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This is the second of our new 'Quick Reviews.' We will be using this format for cameras that are operationally similar and identical in terms of output to models we've already reviewed. We test to confirm the image quality is identical (noise tests and shots of our 'compared to' studio scene at all ISOs), then concentrate the review on the differences between the two cameras. To learn everything about the camera you are interested in we recommend reading not only the Quick Review but also the full review of the sister camera - in this case the Olympus E-P1.

Ten months passed between the announcement of the Micro Four Thirds mirrorless interchangeable lens format and Olympus unveiling its first model. For much of this time Panasonic had been selling its DSLR-like G1 while all we'd see from Olympus was a design mock-up it admitted wasn't at that time feasible.

But in June 2009, Olympus finally revealed the camera responsible for our most-read preview ever - the E-P1. The company was able to do what very few of the current big players could - build on a history of compact photographers' cameras. And, in doing so, appeared to provide the camera we'd been asking manufacturers to make for many years - a small camera with a good level of photographic control and a large sensor (only Sigma had really tried this before).

The E-P1 managed to fit most of the company's excellent E-620 DSLR into a comparatively small, beautifully styled metal case in a way that appealed to far beyond the camera-geek demographic. It was not without its problems, however - the main one being its autofocus system that was rather sluggish when compared to Panasonic's G-series. Also its control system, inherited wholesale from the E-System Four Thirds DSLRs, didn't always perfectly translate to the way its buttons are laid out (The newer, simpler E-PL1 and firmware updated Panasonics make this more apparent than it was at the time of review).

Then, a little under five months later, (and just a few weeks after Epson announced a high-res viewfinder display), Olympus launched the E-P2. The only major difference is the addition of an accessory port at the back of the camera underneath the flash hot shoe mount. This may not sound like a big deal but it does allow users to address one of the criticisms we leveled at the E-P1 - the lack of viewfinder and the difficulty of shooting in bright light that this brings.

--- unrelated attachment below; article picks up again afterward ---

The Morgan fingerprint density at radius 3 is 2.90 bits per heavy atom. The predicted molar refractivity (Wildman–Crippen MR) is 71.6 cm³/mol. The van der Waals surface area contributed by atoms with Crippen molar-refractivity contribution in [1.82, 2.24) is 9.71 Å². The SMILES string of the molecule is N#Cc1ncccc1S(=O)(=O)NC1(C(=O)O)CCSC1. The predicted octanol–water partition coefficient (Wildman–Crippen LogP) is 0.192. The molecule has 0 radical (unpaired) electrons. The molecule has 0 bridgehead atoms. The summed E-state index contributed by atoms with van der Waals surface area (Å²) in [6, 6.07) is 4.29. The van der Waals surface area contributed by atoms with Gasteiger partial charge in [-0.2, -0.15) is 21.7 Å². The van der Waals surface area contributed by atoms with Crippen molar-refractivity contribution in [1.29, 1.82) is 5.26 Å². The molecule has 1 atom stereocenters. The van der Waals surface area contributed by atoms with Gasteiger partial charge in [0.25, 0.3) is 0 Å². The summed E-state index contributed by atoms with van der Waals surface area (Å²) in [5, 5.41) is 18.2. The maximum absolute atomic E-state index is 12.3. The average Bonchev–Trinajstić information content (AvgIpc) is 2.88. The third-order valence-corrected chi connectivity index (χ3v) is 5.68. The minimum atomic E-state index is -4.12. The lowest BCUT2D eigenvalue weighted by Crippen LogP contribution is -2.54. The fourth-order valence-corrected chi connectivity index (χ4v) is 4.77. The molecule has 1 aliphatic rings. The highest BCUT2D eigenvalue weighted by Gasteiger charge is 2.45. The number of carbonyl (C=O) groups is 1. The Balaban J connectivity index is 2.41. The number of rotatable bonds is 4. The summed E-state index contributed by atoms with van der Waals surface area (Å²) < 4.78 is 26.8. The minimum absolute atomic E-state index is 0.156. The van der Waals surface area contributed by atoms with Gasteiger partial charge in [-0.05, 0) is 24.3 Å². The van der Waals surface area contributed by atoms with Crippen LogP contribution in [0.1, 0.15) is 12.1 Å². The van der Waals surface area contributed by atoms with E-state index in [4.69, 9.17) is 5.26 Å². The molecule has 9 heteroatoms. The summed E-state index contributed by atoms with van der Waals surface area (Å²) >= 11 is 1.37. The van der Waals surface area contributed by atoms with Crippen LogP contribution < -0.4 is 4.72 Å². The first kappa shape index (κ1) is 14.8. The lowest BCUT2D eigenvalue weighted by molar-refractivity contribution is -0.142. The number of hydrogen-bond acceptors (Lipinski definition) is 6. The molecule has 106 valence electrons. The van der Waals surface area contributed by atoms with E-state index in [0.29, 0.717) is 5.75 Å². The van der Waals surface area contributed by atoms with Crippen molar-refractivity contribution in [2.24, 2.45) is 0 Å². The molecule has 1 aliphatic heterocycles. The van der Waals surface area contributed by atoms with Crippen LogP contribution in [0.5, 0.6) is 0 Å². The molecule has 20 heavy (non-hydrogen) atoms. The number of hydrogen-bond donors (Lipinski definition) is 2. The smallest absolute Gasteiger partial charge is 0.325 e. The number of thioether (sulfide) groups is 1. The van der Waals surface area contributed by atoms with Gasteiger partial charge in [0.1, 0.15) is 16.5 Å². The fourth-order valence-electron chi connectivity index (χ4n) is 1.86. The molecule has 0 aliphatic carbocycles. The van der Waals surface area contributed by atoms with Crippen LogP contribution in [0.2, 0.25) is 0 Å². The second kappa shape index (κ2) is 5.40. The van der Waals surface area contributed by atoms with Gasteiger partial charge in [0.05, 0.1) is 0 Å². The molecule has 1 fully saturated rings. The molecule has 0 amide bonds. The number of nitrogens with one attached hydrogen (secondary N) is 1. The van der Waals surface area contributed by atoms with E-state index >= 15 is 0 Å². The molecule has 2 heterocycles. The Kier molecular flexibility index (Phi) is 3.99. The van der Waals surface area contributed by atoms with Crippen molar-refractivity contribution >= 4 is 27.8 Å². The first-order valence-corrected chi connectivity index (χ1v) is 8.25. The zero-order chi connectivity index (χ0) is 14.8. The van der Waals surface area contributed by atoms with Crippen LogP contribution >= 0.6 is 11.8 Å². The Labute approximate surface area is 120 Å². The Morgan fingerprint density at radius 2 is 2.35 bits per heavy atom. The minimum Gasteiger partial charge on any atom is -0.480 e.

Olympus has also been working hard boosting the AF speed of the PEN series and this quick review is based on the latest version which promises the fastest focusing yet across the whole range (E-P1, E-P2 and E-PL1). However, while it has been designing its new lenses, specifically the 9-18mm wide angle and 14-150mm superzoom, with single, lightweight internal focus groups for fast focusing, the company has not redesigned its 14-42mm kit zoom to offer the same advantages.

Only the color scheme and the extra lump under the flash hot-shoe give away that the camera on the right is an E-P2, rather than is predecessor on the left.
From the back, the reason for the higher hot-shoe becomes apparent - Olympus has had to make room for the accessory port which can be used to add the VF-2 electronic viewfinder or SEMA-1 stereo mic adapter.

Key features

  • 12.2 MP Four Thirds 'Live MOS' sensor
  • In-body image stabilization (claimed to be effective for 4 stops of stabilization)
  • TruePic V image processing engine
  • 8 'Art Filter' creative image effects
  • Classically styled metal casing
  • Accessory port for add-ons such as electronic viewfinder
  • AF tracking
  • i-Enhance 'color boosting function'
  • ISO 100-6400
  • 720p HD video (MJPEG format) with stereo sound
  • 3.0" 230,000 dot LCD screen
  • Face detection (up to 8 faces)
  • Virtual-horizon level adjustment
  • AF fine adjust
  • Shadow Adjustment Technology (adaptive tone curve adjustment)